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Smiling students wearing scrubs
Nursing students

A $2 million gift from the Gilbert and Aileen Chuck Foundation aims to alleviate the state’s critical nursing shortage by providing full scholarships for top nursing students at the University of Hawaiʻi Maui College for the next 10 years starting this fall.

Formal portrait
Gilbert and Aileen Chuck

The gift creates the Kam Scholars Program. The merit-based scholarship program will provide about half of the first- and second-year associate of science in nursing (ASN) students with enough funds to cover the costs of tuition and books, fees and other costs associated with attendance.

“Our current ASN students are experiencing multiple financial stressors, which create barriers to their learning,” said Mary Farmer, Allied Health Department chair.

“The Kam Scholars Program will make a tremendous impact on helping our students thrive in nursing school and beyond.”

Filling critical needs on Maui

Hawaiʻi has only 70% of the registered nurses (RNs) it needs this year, according to the most recent Healthcare Workforce Initiative Report from the Healthcare Association of Hawaiʻi. There were nearly 150 open positions for licensed practical nurses (LPNs) and RNs on Maui in 2022. The report noted that 39% of all LPN positions were vacant that year, up from 20% in 2019, while a quarter of all positions for medical-surgical RNs were vacant, and some specialties had a vacancy rate of up to 42%.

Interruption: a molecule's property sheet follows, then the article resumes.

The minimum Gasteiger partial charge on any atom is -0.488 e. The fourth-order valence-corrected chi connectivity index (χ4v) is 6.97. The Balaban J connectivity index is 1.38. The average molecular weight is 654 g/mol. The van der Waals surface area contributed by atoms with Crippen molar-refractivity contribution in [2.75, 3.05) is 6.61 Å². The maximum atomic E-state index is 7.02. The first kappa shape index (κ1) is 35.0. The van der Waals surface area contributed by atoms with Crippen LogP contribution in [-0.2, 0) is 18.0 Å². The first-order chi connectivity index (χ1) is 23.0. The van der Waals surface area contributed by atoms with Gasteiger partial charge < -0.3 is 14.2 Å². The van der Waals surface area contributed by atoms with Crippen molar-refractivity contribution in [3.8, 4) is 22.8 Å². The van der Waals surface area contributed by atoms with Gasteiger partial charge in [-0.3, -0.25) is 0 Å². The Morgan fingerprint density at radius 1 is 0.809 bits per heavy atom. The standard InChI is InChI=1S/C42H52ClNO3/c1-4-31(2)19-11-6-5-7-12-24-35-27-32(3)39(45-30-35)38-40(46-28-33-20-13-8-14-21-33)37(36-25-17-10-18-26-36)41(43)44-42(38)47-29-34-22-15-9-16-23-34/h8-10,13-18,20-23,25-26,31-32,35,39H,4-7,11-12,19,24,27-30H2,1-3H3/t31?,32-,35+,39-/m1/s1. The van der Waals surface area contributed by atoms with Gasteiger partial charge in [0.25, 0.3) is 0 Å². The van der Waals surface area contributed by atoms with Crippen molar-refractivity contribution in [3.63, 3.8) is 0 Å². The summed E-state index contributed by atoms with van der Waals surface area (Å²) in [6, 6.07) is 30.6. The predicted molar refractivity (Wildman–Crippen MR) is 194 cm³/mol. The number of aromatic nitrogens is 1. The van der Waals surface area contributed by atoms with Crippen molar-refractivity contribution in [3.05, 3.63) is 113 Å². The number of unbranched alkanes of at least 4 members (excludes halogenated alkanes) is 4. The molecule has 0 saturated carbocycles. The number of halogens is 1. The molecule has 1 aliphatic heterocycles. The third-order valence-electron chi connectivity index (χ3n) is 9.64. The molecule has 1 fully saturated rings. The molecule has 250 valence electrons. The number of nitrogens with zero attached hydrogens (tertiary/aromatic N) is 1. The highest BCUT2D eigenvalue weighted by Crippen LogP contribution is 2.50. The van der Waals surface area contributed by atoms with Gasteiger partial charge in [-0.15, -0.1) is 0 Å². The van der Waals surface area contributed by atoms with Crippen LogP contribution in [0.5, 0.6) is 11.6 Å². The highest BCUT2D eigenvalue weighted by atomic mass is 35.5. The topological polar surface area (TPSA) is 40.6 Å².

Gilbert and Aileen Chuck Foundation Trustee Ron Purdy said an investment in a nurse is an investment in an individual, their family and the Maui community for many years to come.

“We hope that the scholarships make the students’ enrollment a little easier and provide a feeling of accomplishment for their hard work in pursuing their careers,” Purdy said. “We are pleased to make a difference in the future for these aspiring students and that Maui’s health will be better for their hard work at the college pursuing their career.”

The Kam Scholars Program is named for Aileen Chuck’s father, Edwin T. Kam (1904–93), who was born on Kauaʻi, trained as a physician in China and at the University of Pennsylvania and had a longtime medical practice in Windward Oʻahu. Aileen Chuck died in June 2023, seven years after the death of her husband.

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